The cost of pension tax relief has risen to £27bn in 2022/23, according to government figures released today (12 January).
The figures from HM Revenue & Customs show the estimated cost of income tax relief on pension contributions in the 2022-23 tax year is likely to be around £5bn higher than five years ago, and will now constitute around 1.1% of gross domestic product.
Source: HMRC Non-structural tax relief statistics (January 2023), Section 7.15
According to Lane Clark and Peacock (LCP), the figures should be welcomed as evidence of the success of auto enrolment (AE), which has seen 10 million additional people enrolled into workplace pensions
LCP added that the increase in the minimum mandatory rate of contributions from 2% when AE began a decade ago, to 8% from April 2019, also contributed to the figures - noting that this change contributed to the increased cost of nominal tax relief, which has risen by 17.4% since 2019/20.
LCP partner Sir Steve Webb urged against further tinkering with pension tax rules - saying the rising cost of pension tax relief should "a cause for celebration not a justification for cuts" and adding the increased costs were a sign of the success of the government's efforts to get more people saving for a pension.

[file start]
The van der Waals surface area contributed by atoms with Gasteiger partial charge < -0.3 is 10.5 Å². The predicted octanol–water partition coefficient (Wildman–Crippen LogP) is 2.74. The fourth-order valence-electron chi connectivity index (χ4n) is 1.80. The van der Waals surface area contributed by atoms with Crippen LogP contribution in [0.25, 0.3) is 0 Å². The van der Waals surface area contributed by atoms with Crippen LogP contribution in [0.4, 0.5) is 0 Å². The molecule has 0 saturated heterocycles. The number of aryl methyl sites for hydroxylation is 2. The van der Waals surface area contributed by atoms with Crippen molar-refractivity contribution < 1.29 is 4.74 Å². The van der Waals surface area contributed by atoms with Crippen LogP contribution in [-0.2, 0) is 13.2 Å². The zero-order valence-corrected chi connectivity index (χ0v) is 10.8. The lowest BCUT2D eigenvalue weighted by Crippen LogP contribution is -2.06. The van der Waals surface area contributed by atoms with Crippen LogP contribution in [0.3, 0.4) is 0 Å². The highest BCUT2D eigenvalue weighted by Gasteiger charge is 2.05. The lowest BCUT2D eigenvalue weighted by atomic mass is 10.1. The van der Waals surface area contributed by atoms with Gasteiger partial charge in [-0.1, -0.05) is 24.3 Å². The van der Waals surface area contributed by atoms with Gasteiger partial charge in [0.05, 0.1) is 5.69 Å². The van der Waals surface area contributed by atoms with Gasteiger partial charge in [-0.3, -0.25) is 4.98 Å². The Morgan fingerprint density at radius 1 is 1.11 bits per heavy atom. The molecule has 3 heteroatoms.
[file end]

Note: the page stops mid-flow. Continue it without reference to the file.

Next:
Likewise, Webb said if companies put more money into defined benefit (DB)schemes to make sure pension promises to date are kept, this should also be welcomed, even if it increases the cost of tax relief - noting that employers were continuing to make "multi-billion pound contributions" into DB schemes to deal with historical deficits
He said: "The government needs to decide if it wants more people to save in a pension or not. If it does, then constant tinkering and cuts to tax relief is not the way forward."